3rd March 1879
Reference Numbert18790303-348
VerdictGuilty > unknown
SentenceImprisonment > penal servitude

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348. LYDIA LLOYD (36) , Stealing a shawl, the goods of Charles Augustus Mackness, in his dwelling-house, and afterwards burglariously breaking out of the same.


CHARLES AUGUSTUS MACKNESS . I keep the Railway Hotel, Church End, Finchley—on the morning of 24th Feb., between 5 and 6 o'clock, my bell was rung by a constable—on searching the house with him I found the prisoner under the bed in the best bedroom on the first floor—this was a spare room—she had a shawl and a new blanket—the wardrobe had been disturbed—she had evidently fetched the shawl out of it—the blanket lay on the bed—she was in my house on the Saturday evening previous—no one had seen her there on the Sunday.

Cross-examined by the Prisoner. You were not wearing the shawl—you had it doubled up—there was a large basket of dirty linen under the bed—you had nothing on that belonged to me that I know of—I had a large stick in my hand when I came up the passage—I could not have said at the police-station that nothing was disturbed, because I had not had time to make a search—your case was detained until I went back and made a thorough search of the premises.

JAMES PHILPOT (Policeman S 160). On Monday, 24th February, I was on duty near the hotel about 5.30—I saw a light in the front room, which used to be the nursery—I thought it strange—I saw the light going into the coffee-room—I looked through the keyhole, and saw the prisoner come and put

the light on the table in the hall—she seemed to be carrying something—she came through the swing glass door to the outer door and lifted the bolt—I was standing there, and she hearing me went back and blew out the light—we rang up Mr. Mackness and searched the house—I said "Here is somebody under the bed"—there was a basket under the bed which helped to conceal her—I called her out, and she came out—we found these shoes under the bed with the shawl and the blanket—they were her own slippers she was wearing—here are the shoes she had on—the wardrobe had been all upset—I had seen the light from the railway bridge—I could see the glass doors open—I saw a shadow—the blinds were not down—she had a light standing in front of the glass, and on opening the wardrobe doors the shadow was on the window.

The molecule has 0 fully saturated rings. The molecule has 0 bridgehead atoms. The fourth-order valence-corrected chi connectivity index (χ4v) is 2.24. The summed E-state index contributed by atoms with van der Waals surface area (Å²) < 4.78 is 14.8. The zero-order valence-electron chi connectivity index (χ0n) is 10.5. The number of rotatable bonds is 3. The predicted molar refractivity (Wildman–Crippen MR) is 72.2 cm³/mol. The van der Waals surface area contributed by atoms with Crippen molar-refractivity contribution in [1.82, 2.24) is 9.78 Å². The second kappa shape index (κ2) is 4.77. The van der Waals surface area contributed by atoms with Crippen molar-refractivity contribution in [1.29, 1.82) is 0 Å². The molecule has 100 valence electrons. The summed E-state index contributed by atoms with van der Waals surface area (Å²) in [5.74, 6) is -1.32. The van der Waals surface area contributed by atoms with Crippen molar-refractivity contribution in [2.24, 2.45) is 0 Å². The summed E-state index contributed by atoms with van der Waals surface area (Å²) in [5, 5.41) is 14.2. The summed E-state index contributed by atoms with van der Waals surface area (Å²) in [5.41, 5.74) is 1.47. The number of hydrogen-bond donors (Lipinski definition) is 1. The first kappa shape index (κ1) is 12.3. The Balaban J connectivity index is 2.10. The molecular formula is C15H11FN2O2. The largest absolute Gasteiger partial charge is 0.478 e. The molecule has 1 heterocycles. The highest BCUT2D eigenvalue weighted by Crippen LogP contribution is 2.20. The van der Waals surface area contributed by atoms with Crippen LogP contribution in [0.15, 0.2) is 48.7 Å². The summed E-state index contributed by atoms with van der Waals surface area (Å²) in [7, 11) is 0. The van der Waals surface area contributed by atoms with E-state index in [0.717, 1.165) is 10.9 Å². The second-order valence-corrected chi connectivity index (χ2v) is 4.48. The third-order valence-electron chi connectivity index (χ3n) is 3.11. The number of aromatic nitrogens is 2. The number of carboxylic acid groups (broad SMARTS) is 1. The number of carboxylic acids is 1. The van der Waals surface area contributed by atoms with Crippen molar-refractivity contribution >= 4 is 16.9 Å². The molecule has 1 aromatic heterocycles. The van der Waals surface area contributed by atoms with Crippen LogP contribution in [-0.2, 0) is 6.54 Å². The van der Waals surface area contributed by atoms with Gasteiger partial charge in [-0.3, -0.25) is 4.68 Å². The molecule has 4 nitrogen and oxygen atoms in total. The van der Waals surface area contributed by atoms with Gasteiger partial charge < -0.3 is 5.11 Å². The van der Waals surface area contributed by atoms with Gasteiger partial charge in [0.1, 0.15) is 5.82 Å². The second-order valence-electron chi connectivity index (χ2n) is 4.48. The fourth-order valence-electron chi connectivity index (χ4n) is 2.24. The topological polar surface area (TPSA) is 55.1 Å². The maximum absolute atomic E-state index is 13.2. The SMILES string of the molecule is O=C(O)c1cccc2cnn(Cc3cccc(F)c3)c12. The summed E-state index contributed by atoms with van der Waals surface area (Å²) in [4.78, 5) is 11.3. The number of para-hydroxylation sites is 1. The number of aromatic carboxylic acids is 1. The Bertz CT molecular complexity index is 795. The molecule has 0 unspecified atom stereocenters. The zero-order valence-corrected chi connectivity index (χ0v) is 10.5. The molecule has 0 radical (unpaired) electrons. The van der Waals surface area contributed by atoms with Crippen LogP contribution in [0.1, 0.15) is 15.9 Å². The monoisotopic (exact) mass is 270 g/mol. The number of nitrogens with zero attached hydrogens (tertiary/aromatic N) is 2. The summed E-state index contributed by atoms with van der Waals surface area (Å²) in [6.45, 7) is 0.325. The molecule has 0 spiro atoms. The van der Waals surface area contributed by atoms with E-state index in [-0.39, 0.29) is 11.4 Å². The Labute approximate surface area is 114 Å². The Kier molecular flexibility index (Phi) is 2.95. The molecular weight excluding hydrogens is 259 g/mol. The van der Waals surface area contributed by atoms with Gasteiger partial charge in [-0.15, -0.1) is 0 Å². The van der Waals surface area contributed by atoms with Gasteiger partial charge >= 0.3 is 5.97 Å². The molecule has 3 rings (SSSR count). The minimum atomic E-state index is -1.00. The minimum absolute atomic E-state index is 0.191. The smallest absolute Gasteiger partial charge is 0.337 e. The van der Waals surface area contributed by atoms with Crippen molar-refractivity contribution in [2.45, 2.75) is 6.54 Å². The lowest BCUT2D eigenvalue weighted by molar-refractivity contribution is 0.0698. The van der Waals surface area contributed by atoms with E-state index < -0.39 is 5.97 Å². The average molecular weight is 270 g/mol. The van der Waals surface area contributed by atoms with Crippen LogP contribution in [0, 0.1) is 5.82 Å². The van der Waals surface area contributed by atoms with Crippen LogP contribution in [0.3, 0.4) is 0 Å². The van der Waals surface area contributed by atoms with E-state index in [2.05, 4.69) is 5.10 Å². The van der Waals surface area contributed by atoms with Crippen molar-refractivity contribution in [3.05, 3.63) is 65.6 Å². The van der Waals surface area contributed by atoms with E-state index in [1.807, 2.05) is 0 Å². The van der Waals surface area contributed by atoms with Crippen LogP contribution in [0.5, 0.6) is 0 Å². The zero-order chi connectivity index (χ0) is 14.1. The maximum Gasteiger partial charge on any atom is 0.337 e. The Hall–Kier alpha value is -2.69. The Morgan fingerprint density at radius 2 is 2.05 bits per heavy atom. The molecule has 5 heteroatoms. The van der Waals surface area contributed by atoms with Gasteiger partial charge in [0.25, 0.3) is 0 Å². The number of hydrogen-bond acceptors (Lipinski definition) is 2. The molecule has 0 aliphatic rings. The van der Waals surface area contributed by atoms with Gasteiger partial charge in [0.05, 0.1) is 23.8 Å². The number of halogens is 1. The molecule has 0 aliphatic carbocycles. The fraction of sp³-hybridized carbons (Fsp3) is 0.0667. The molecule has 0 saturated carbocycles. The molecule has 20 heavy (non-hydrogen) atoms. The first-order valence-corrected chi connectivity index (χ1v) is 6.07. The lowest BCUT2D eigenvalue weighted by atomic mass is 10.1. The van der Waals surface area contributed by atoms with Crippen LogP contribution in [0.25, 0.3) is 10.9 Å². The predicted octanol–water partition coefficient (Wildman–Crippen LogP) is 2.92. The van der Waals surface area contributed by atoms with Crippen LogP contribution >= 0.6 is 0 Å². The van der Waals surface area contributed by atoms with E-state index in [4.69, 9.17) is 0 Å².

Cross-examined by the Prisoner. I could see the reflection—there were long white curtains, but not over the glass; they hung to the side—you were not coming out from under the bed; we had to pull the basket of linen out before you came out.

WILLIAM BARKER (Policeman S 222). I went over the house with the last witness, and I corroborate what he says—I did not go in the room where the prisoner was—she was given over into my custody outside the house—I said "How came you to be in the house?"—she said "I came up from London last night, and was drinking at the bar with a man, and how I came to be in the house I do not know"—she was quite sober.

The Prisoner put in a written defence, stating that she lost the train home from Finchley, and a young man gave her some whisky, stating that his father was the landlord of the hotel, and offered to pay for a bed for her; that she drank several times, and remembered nothing till she found herself on the bed next morning, and that she got under the bed because the was frightened. She denied stealing the goods.

GUILTY . She was further charged with having been convicted of felony at Oxford in October, 1873, to which she

PLEADED GUILTY.— Ten Years' Penal Servitude.

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